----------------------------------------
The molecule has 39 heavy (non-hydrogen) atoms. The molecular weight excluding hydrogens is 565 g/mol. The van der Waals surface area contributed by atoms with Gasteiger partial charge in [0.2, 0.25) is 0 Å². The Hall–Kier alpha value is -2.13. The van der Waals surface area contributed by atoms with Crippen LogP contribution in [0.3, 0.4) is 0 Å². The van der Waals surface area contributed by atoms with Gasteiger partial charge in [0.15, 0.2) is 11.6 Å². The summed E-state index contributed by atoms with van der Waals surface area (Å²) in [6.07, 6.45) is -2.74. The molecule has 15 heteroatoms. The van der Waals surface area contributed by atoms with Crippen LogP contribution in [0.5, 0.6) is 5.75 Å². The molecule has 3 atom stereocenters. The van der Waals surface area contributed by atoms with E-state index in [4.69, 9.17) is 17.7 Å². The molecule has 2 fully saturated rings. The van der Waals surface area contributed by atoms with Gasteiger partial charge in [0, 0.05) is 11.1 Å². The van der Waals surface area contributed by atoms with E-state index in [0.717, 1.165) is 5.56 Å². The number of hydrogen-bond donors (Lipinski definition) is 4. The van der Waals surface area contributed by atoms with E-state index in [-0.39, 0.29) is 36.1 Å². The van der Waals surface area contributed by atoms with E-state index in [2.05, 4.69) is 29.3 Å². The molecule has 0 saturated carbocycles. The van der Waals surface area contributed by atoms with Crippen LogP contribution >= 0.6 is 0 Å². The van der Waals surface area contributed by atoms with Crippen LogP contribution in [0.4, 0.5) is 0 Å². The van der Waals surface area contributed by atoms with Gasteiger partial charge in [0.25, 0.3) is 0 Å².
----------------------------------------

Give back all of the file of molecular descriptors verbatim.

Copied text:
The molecule has 39 heavy (non-hydrogen) atoms. The molecular weight excluding hydrogens is 565 g/mol. The van der Waals surface area contributed by atoms with Gasteiger partial charge in [0.2, 0.25) is 0 Å². The Hall–Kier alpha value is -2.13. The van der Waals surface area contributed by atoms with Crippen LogP contribution in [0.3, 0.4) is 0 Å². The van der Waals surface area contributed by atoms with Gasteiger partial charge in [0.15, 0.2) is 11.6 Å². The summed E-state index contributed by atoms with van der Waals surface area (Å²) in [6.07, 6.45) is -2.74. The molecule has 15 heteroatoms. The van der Waals surface area contributed by atoms with Crippen LogP contribution in [0.5, 0.6) is 5.75 Å². The molecule has 3 atom stereocenters. The van der Waals surface area contributed by atoms with E-state index in [4.69, 9.17) is 17.7 Å². The molecule has 2 fully saturated rings. The van der Waals surface area contributed by atoms with Gasteiger partial charge in [0, 0.05) is 11.1 Å². The van der Waals surface area contributed by atoms with E-state index in [0.717, 1.165) is 5.56 Å². The number of hydrogen-bond donors (Lipinski definition) is 4. The van der Waals surface area contributed by atoms with E-state index in [-0.39, 0.29) is 36.1 Å². The van der Waals surface area contributed by atoms with E-state index in [2.05, 4.69) is 29.3 Å². The molecule has 0 saturated carbocycles. The van der Waals surface area contributed by atoms with Crippen LogP contribution >= 0.6 is 0 Å². The van der Waals surface area contributed by atoms with Crippen LogP contribution in [0.4, 0.5) is 0 Å². The van der Waals surface area contributed by atoms with Gasteiger partial charge in [0.25, 0.3) is 0 Å².